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Boris Johnson expresses pride in his 'Muslim ancestry'

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Boris Johnson expresses pride in his 'Muslim ancestry'

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Published by Jon Land for 24dash.com in Local Government

Boris Johnson expresses pride in his 'Muslim ancestry' Boris Johnson expresses pride in his 'Muslim ancestry'

Boris Johnson has spoken of his pride in his Muslim immigrant ancestry as he pledged to back calls for illegal immigrants to be given legal status.

His support was echoed by the other three leading candidates in the London Mayoral election at an "accountability assembly" of 100 grassroots community groups based in the capital.

Would-be mayors Brian Paddick and Sian Berry promised to provide subsidised transport for failed asylum seekers in London travelling to meetings with immigration officials.

Mr Johnson and incumbent mayor Ken Livingstone both said they would look into doing this as well.

The four candidates were speaking at a meeting organised by London Citizens, an alliance of churches, mosques, temples, trade unions, schools and other community groups.

The 2,500 delegates at tonight's assembly called on the prospective mayors to support four proposals intended to improve life in the capital.

All the candidates backed giving regular legal status to undocumented migrants.

Mr Johnson, the Conservative nominee, was heckled by a man shouting "tell the truth" as he approached the microphone.

He said: "If an immigrant has been here for a long time and there is no realistic prospect of returning them, then I do think that person's condition should be regularised so that they can pay taxes and join the rest of society."

Mr Johnson spoke of his own family's immigrant status, adding that his Muslim great-grandfather who fled to Britain from Turkey would be very proud that his great-grandson was standing for mayor of London.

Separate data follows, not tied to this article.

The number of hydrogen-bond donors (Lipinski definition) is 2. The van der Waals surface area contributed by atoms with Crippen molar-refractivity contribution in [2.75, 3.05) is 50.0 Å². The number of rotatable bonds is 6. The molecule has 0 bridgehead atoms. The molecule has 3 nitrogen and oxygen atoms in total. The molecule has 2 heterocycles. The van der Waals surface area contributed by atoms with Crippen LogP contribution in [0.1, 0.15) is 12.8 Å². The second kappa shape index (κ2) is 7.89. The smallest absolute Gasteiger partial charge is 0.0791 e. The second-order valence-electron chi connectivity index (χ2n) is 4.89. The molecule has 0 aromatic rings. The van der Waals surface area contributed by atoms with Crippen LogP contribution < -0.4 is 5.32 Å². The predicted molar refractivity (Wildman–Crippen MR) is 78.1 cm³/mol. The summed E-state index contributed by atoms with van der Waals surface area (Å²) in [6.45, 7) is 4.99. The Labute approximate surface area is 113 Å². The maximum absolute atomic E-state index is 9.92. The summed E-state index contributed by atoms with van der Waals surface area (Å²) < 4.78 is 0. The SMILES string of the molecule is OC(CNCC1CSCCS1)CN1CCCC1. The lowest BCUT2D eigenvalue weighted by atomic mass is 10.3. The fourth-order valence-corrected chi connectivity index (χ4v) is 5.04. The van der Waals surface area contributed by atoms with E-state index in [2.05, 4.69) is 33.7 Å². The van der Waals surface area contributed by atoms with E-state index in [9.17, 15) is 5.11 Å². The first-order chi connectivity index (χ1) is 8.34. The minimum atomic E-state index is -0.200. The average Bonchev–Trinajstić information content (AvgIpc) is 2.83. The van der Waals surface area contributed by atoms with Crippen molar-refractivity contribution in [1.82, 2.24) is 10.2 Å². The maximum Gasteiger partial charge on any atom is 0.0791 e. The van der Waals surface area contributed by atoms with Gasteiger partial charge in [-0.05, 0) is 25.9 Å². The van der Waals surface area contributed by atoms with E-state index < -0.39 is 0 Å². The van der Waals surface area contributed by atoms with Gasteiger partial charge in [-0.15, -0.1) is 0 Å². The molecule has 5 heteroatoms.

His short speech was greeted by loud cheers and some boos.

Mr Johnson also said he would "look at" London Citizen's call for failed asylum seekers to be provided with travel cards or vouchers to get to immigration offices.

On this policy, Mr Livingstone said he could foresee legal problems but had an idea for a way around it.

The current mayor said he would ask Venezuelan president Hugo Chavez if he could use some of the £14 million he has provided to subsidise bus travel for people on benefits to cover asylum seekers.

Mr Paddick said he was very proud that his party, the Liberal Democrats, were alone among the major political parties in supporting normalising illegal immigrants. Mr Livingstone said it was a "tragic miscalculation" on the part of the Labour government when it came to power in 1997 not to have an ``immediate amnesty for everybody".

London's mayor has no power to declare an amnesty for migrants without documents, but the delegates called on the nominees to take a lead on the issue.

The three other "citizens' agenda" policies drawn up by London Citizens received unanimous approval from the four candidates - with one or two provisos about details.

They were:

  • Making London's streets and public transport safer
  • Promoting the "London living wage", the amount required to live in the capital, set at £7.20 an hour
  • Providing more affordable housing

Sarfraz Jeraj, a community leader from south London, said the citizens' agenda reflected the concerns of Londoners trying to address the problems of crime and poverty.

"If the mayoral candidates want our votes on May 1, they have to prove their worth by signing up to our agenda and implementing it when in office," he said.

Mr Johnson was mobbed by people wanting his autograph and to pose for photographs with him as he left the hall.

But he was also confronted by a woman who accused him of being narrow-minded.

Audrey Dunkley, 34, from Croydon, south London, said afterwards she took offence at his use of the word "piccaninnies" in a newspaper column he wrote in 2002.

Mr Johnson told her: "I really don't think I'm remotely narrow-minded. I was misrepresented."

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